A man once called the "kingpin" of Buffalo debt collectors has made an offer to the government agencies trying to collect $60 million in restitution and civil penalties he owes.
How much of the debt Douglas MacKinnon is offering to pay is unclear – the proposal was not described during a status conference in federal court Monday or in any publicly filed court documents.
A hearing was held Tuesday to determine whether Douglas MacKinnon should be sanctioned and even incarcerated for not fully complying with a government subpoena.
The Consumer Financial Protection Bureau is reviewing his offer, according to a lawyer for the federal agency.
"We're open for business in trying to get this case settled," said attorney Joseph G. Makowski, who represents MacKinnon.
In 2016, the federal bureau and the state Attorney General's Office sued MacKinnon and his companies, Northern Resolution Group and Enhanced Acquisitions, accusing them of harassing, threatening and deceiving consumers across the nation into paying inflated debts or amounts they did not owe. The collection tactics included using “spoofed” phone numbers to pretend to be calling from a court or government agency, and the collectors also sent threatening messages to consumers to frighten them into paying, according to the lawsuit. MacKinnon and his companies were permanently banned from the debt collection industry.
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Douglas MacKinnon has not paid anything toward the $60 million he agreed to pay in a settlement with federal and state officials in 2019, government lawyers say.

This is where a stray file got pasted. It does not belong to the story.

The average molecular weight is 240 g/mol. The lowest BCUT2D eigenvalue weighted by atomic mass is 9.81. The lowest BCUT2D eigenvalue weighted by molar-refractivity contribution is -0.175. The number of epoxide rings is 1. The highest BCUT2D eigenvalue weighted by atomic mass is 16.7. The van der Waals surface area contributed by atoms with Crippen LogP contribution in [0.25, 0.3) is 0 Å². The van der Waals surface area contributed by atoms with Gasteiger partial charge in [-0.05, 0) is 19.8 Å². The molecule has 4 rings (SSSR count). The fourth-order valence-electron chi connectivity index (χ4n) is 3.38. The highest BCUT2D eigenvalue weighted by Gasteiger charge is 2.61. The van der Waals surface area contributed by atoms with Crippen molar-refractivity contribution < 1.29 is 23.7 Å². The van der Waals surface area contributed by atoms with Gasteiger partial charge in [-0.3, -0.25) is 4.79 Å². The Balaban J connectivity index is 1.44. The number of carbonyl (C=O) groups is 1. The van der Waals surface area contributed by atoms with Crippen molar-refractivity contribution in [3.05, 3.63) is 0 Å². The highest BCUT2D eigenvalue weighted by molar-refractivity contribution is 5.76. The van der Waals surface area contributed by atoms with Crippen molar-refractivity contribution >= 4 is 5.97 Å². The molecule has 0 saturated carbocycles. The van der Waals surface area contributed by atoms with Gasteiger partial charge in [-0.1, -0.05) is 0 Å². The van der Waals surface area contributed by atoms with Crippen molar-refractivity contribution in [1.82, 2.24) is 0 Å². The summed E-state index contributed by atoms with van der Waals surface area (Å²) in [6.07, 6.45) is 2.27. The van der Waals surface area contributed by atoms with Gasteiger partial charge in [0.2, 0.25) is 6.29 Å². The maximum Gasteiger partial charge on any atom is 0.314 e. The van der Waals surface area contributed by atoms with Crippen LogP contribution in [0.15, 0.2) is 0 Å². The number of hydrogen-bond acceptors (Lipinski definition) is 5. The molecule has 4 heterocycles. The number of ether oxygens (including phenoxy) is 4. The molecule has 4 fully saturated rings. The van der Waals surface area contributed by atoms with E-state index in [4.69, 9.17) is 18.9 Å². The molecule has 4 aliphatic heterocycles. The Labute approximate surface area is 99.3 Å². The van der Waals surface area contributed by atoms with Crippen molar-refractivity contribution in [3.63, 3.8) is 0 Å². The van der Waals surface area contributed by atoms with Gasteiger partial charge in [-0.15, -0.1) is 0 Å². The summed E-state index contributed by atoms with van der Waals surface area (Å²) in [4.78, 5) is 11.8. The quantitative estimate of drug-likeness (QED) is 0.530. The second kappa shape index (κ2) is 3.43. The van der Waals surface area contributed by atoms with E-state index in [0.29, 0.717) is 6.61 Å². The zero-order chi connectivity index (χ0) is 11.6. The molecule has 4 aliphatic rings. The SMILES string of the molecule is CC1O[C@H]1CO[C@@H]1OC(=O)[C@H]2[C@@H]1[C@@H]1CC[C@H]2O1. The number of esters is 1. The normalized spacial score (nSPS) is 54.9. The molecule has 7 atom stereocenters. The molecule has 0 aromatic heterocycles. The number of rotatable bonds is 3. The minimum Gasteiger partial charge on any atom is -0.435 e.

When State Attorney General Letitia James announced a $60 million settlement in 2019, she referred to MacKinnon as a "kingpin" of Buffalo debt collectors. She said MacKinnon and his companies set up more than 250 shops throughout the country as part of "an elaborate and unscrupulous rip-off scheme that defrauded hundreds, if not thousands, of individuals across the nation."
MacKinnon's latest offer comes after the two agencies sought sanctions against him for more than a year for not responding to a subpoena for financial information. This past summer, U.S. District Judge Frank P. Geraci Jr. told MacKinnon's lawyer to send a proposal to the agencies by July 22, but the judge later extended the deadline to Sept. 22.
"I tried to put some meat on the bone in terms of being clear what it is we were offering as part of a global settlement," Makowski told Geraci on Monday.
MacKinnon is waiting to hear from the federal agency "on whether our proposal works or not," Makowski said.
The Consumer Financial Protection Bureau received the offer last week, said Jacob Schunk, an attorney for the agency.
In their filing, government lawyers said they believe Douglas MacKinnon "has transferred and concealed his assets and stonewalled discovery efforts to avoid collection efforts."
"The takeaway for now is that we have some questions about it," he told the judge. "Our management has not had a chance to review it."
Of the $60 million MacKinnon agreed to pay to settle the case, $40 million would be set aside to pay restitution to consumers, and $20 million would be set aside for civil penalties to state and federal governments.